The Methanosarcinales, a lineage of cytochrome-containing methanogens, have recently been proposed to participate in direct extracellular electron transfer interactions within syntrophic communities. To shed light on this phenomenon, we applied electrochemical techniques to measure electron uptake from cathodes by Methanosarcina barkeri, which is an important model organism that is genetically tractable and utilizes a wide range of substrates for methanogenesis. Here, we confirm the ability of M. barkeri to perform electron uptake from cathodes and show that this cathodic current is linked to quantitative increases in methane production. The underlying mechanisms we identified include, but are not limited to, a recently proposed association between cathodes and methanogen-derived extracellular enzymes (e.g., hydrogenases) that can facilitate current generation through the formation of reduced and diffusible methanogenic substrates (e.g., hydrogen). However, after minimizing the contributions of such extracellular enzymes and using a mutant lacking hydrogenases, we observe a lower-potential hydrogen-independent pathway that facilitates cathodic activity coupled to methane production in M. barkeri. Our electrochemical measurements of wild-type and mutant strains point to a novel and hydrogenase-free mode of electron uptake with a potential near −484 mV versus standard hydrogen electrode (SHE) (over 100 mV more reduced than the observed hydrogenase midpoint potential under these conditions). These results suggest that M. barkeri can perform multiple modes (hydrogenase-mediated and free extracellular enzyme-independent modes) of electrode interactions on cathodes, including a mechanism pointing to a direct interaction, which has significant applied and ecological implications.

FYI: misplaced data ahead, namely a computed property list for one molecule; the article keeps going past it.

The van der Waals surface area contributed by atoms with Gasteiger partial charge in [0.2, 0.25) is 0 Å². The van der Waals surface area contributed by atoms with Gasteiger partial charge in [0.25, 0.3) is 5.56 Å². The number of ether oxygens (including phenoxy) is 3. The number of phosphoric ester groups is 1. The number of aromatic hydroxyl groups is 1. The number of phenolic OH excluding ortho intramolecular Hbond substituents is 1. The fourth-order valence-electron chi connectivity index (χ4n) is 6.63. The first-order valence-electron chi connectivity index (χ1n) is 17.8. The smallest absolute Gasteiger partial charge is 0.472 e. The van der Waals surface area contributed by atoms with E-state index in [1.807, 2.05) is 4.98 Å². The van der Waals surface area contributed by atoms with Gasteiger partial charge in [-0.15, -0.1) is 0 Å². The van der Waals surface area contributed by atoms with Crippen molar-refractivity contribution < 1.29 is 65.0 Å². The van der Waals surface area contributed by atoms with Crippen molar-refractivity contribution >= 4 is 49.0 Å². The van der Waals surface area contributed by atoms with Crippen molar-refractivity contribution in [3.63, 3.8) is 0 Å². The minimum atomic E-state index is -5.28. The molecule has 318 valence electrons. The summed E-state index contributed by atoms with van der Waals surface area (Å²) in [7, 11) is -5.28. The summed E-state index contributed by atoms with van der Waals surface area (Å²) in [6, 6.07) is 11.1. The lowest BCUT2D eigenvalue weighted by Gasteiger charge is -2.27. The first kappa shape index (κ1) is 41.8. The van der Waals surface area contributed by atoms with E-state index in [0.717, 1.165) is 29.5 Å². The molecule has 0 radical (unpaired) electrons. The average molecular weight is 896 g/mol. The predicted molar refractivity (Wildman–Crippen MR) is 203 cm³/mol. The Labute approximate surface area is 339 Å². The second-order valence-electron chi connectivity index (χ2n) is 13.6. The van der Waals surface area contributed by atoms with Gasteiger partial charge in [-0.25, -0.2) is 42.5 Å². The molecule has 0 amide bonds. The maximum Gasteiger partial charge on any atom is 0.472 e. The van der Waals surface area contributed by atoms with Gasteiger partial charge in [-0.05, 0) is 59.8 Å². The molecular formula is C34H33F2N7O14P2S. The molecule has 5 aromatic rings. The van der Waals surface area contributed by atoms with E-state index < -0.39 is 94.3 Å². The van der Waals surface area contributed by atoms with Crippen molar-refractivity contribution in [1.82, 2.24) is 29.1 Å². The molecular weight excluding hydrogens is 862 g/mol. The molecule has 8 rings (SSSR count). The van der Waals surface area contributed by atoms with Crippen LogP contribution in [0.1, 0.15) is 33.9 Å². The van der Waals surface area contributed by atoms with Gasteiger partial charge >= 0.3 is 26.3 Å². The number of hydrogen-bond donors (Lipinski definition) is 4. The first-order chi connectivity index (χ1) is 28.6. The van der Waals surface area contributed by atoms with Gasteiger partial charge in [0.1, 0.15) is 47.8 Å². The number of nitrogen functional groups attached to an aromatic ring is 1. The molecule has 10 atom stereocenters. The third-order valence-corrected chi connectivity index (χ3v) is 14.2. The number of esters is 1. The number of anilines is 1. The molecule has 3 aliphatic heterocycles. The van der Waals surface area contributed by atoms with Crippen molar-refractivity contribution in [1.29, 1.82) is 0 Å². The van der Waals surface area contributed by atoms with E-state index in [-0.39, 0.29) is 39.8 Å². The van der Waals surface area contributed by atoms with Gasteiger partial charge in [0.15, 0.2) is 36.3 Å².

While typically investigated as a microorganism capable of extracellular electron transfer to minerals or anodes, Shewanella oneidensis MR-1 can also facilitate electron flow from a cathode to terminal electron acceptors, such as fumarate or oxygen, thereby providing a model system for a process that has significant environmental and technological implications. This work demonstrates that cathodic electrons enter the electron transport chain of S. oneidensis when oxygen is used as the terminal electron acceptor. The effect of electron transport chain inhibitors suggested that a proton gradient is generated during cathode oxidation, consistent with the higher cellular ATP levels measured in cathode-respiring cells than in controls. Cathode oxidation also correlated with an increase in the cellular redox (NADH/FMNH2) pool determined with a bioluminescence assay, a proton uncoupler, and a mutant of proton-pumping NADH oxidase complex I. This work suggested that the generation of NADH/FMNH2 under cathodic conditions was linked to reverse electron flow mediated by complex I. A decrease in cathodic electron uptake was observed in various mutant strains, including those lacking the extracellular electron transfer components necessary for anodic-current generation. While no cell growth was observed under these conditions, here we show that cathode oxidation is linked to cellular energy acquisition, resulting in a quantifiable reduction in the cellular decay rate. This work highlights a potential mechanism for cell survival and/or persistence on cathodes, which might extend to environments where growth and division are severely limited.